Richland County library locates Confederate troop ledger

jholleman@thestate.comJuly 29, 2012 

For decades, maybe for many decades, nobody examined a hard-bound copy of an 1898 compilation of Confederate Civil War soldier rolls at the Richland County Public Library.

Even library employees didn’t know it was there.

Debbie Bloom, who became manager of the library’s local history room three years ago, was stunned early this year when she came across the 18-by-30-inch index. It was stacked in a storage section where nonlocal documents were piled during the library’s 1993 move from its longtime home on Sumter Street to the current Assembly Street location.

“I noticed this big, huge book and thought, ‘What the heck is this? I think this might be important,’” Bloom recalled.

The discovery probably isn’t a historical breakthrough. Experts suspect most of the names in the book can be found in other public documents, including the postwar compilation known as the Memory Rolls, stored at the S.C. Archives and History Center and the Civil War Compiled Service Records at the National Archives.

But the authors of the 1898 ledger tried to dig up new information by interviewing survivors. The book might have new details on some soldiers, such as the battles in which they fought.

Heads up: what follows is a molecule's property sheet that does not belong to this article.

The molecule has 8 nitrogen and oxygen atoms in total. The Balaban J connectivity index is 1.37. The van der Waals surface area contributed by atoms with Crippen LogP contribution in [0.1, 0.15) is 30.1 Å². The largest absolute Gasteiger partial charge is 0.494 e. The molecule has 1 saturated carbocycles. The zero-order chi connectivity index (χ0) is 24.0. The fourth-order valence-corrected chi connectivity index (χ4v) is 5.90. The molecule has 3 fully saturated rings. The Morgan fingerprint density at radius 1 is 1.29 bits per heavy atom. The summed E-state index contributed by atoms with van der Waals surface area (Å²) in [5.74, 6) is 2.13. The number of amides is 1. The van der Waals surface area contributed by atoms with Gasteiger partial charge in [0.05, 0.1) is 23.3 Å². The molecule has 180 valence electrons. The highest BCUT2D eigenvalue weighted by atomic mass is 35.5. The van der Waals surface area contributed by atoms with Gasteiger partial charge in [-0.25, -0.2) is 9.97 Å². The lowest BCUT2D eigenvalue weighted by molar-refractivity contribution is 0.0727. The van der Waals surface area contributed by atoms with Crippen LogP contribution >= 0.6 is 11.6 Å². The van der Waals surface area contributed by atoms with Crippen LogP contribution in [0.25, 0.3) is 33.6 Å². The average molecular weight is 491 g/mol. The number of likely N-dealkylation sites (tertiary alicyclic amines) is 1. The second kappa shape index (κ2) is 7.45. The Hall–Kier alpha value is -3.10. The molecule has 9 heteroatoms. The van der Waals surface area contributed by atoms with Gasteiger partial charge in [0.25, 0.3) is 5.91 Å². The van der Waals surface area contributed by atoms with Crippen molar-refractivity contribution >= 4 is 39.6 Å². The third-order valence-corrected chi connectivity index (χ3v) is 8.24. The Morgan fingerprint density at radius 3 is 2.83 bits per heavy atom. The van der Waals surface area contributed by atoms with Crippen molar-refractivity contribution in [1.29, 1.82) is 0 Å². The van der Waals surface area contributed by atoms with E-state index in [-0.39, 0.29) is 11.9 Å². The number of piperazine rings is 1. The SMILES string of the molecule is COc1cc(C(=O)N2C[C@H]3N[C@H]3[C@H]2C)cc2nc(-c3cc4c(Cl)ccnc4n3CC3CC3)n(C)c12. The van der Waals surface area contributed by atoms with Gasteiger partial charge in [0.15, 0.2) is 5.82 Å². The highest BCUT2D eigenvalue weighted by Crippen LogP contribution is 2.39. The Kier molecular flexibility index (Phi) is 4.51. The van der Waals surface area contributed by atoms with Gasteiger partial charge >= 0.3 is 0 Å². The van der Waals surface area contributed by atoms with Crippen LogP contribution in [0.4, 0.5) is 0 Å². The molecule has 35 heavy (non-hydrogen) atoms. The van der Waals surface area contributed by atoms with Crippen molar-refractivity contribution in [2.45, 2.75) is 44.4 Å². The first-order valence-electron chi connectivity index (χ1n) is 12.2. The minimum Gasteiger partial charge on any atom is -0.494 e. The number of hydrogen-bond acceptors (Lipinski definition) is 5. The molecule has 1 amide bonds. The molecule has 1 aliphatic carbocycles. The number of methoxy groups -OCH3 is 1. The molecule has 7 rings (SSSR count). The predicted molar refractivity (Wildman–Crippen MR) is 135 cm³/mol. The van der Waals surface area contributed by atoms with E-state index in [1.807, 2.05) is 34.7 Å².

It will be interesting to compare the 1898 document with the Memory Rolls, according to Patrick McCawley of the archives center.

The library plans to send the book to the archives center, which is better equipped to preserve it, Bloom said.

The public never will get the chance to physically leaf through the pages. The binding has deteriorated, and the paper is brittle. But anyone can check it out online, thanks to the digitization efforts at the University of South Carolina’s Thomas Cooper Library. You even can search for a particular name at http://digital.tcl.sc.edu/cdm/ref/collection/confedrolls/id/705.

The 1898 document was designed to fill in missing information from earlier compilations of Confederate soldier rosters. The state Legislature passed an act calling for the compilation in 1882. With little work apparently done on the project, another, similar act was passed in 1893. John P. Thomas took over the work after the first two men given the task died.

In a yellowed newspaper clipping found inside in the book, Thomas explains the process of compiling the list and regrets the many gaps in information. He said the lists in the ledger include 397 of the 569 infantry companies, artillery batteries and cavalry troops. The information on some of the companies listed is incomplete.

But if you’re a Civil War buff or simply interested in answering genealogical questions, you might be able to discover new information with a quick search of the digitized version of the book.

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